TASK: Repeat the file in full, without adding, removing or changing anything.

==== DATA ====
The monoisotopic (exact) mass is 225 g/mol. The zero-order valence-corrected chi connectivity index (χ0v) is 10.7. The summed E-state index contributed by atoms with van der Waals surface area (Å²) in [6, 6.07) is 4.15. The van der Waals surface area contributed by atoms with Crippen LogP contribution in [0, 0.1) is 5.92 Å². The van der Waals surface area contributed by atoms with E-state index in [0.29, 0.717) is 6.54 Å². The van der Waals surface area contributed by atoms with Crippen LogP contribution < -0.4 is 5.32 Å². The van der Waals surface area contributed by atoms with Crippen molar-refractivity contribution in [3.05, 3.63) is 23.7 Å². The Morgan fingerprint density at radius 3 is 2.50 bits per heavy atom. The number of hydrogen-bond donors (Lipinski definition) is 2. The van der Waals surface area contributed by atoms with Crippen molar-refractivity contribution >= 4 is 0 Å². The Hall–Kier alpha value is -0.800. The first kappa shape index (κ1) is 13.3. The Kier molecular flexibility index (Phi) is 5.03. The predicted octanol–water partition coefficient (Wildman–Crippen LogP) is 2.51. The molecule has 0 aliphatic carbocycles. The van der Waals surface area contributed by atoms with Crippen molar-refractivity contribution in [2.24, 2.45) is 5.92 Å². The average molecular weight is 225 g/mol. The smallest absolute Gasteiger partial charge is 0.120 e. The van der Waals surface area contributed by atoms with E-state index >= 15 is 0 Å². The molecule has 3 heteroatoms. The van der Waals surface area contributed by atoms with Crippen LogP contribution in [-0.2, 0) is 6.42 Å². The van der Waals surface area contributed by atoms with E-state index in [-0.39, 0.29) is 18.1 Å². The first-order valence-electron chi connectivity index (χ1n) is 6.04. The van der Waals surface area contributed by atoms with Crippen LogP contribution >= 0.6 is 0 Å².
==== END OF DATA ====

The monoisotopic (exact) mass is 225 g/mol. The zero-order valence-corrected chi connectivity index (χ0v) is 10.7. The summed E-state index contributed by atoms with van der Waals surface area (Å²) in [6, 6.07) is 4.15. The van der Waals surface area contributed by atoms with Crippen LogP contribution in [0, 0.1) is 5.92 Å². The van der Waals surface area contributed by atoms with E-state index in [0.29, 0.717) is 6.54 Å². The van der Waals surface area contributed by atoms with Crippen LogP contribution < -0.4 is 5.32 Å². The van der Waals surface area contributed by atoms with Crippen molar-refractivity contribution in [3.05, 3.63) is 23.7 Å². The Morgan fingerprint density at radius 3 is 2.50 bits per heavy atom. The number of hydrogen-bond donors (Lipinski definition) is 2. The van der Waals surface area contributed by atoms with Crippen molar-refractivity contribution >= 4 is 0 Å². The Hall–Kier alpha value is -0.800. The first kappa shape index (κ1) is 13.3. The Kier molecular flexibility index (Phi) is 5.03. The predicted octanol–water partition coefficient (Wildman–Crippen LogP) is 2.51. The molecule has 0 aliphatic carbocycles. The van der Waals surface area contributed by atoms with Crippen molar-refractivity contribution in [2.24, 2.45) is 5.92 Å². The average molecular weight is 225 g/mol. The smallest absolute Gasteiger partial charge is 0.120 e. The van der Waals surface area contributed by atoms with E-state index >= 15 is 0 Å². The molecule has 3 heteroatoms. The van der Waals surface area contributed by atoms with Crippen LogP contribution in [-0.2, 0) is 6.42 Å². The van der Waals surface area contributed by atoms with E-state index in [-0.39, 0.29) is 18.1 Å². The first-order valence-electron chi connectivity index (χ1n) is 6.04. The van der Waals surface area contributed by atoms with Crippen LogP contribution >= 0.6 is 0 Å².